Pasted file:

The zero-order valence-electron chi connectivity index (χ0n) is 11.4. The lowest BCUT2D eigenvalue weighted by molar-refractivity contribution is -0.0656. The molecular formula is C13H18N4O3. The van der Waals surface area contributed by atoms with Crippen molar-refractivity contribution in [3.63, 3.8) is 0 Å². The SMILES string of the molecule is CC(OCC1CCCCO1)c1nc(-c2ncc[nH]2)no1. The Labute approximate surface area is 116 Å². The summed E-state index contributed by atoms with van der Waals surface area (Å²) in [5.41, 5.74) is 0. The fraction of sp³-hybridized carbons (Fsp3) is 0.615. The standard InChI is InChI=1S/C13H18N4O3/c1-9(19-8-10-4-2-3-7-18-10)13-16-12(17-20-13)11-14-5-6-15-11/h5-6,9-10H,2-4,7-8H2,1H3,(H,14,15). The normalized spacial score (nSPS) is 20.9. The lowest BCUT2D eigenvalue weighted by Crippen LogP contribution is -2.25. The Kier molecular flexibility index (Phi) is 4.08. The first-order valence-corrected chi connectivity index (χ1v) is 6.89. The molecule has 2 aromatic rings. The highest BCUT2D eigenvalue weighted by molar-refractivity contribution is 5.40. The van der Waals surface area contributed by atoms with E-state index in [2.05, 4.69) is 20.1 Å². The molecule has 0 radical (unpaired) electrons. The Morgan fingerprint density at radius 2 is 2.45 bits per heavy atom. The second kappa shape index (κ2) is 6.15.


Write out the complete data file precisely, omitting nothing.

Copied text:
The zero-order valence-electron chi connectivity index (χ0n) is 11.4. The lowest BCUT2D eigenvalue weighted by molar-refractivity contribution is -0.0656. The molecular formula is C13H18N4O3. The van der Waals surface area contributed by atoms with Crippen molar-refractivity contribution in [3.63, 3.8) is 0 Å². The SMILES string of the molecule is CC(OCC1CCCCO1)c1nc(-c2ncc[nH]2)no1. The Labute approximate surface area is 116 Å². The summed E-state index contributed by atoms with van der Waals surface area (Å²) in [5.41, 5.74) is 0. The fraction of sp³-hybridized carbons (Fsp3) is 0.615. The standard InChI is InChI=1S/C13H18N4O3/c1-9(19-8-10-4-2-3-7-18-10)13-16-12(17-20-13)11-14-5-6-15-11/h5-6,9-10H,2-4,7-8H2,1H3,(H,14,15). The normalized spacial score (nSPS) is 20.9. The lowest BCUT2D eigenvalue weighted by Crippen LogP contribution is -2.25. The Kier molecular flexibility index (Phi) is 4.08. The first-order valence-corrected chi connectivity index (χ1v) is 6.89. The molecule has 2 aromatic rings. The highest BCUT2D eigenvalue weighted by molar-refractivity contribution is 5.40. The van der Waals surface area contributed by atoms with E-state index in [2.05, 4.69) is 20.1 Å². The molecule has 0 radical (unpaired) electrons. The Morgan fingerprint density at radius 2 is 2.45 bits per heavy atom. The second kappa shape index (κ2) is 6.15.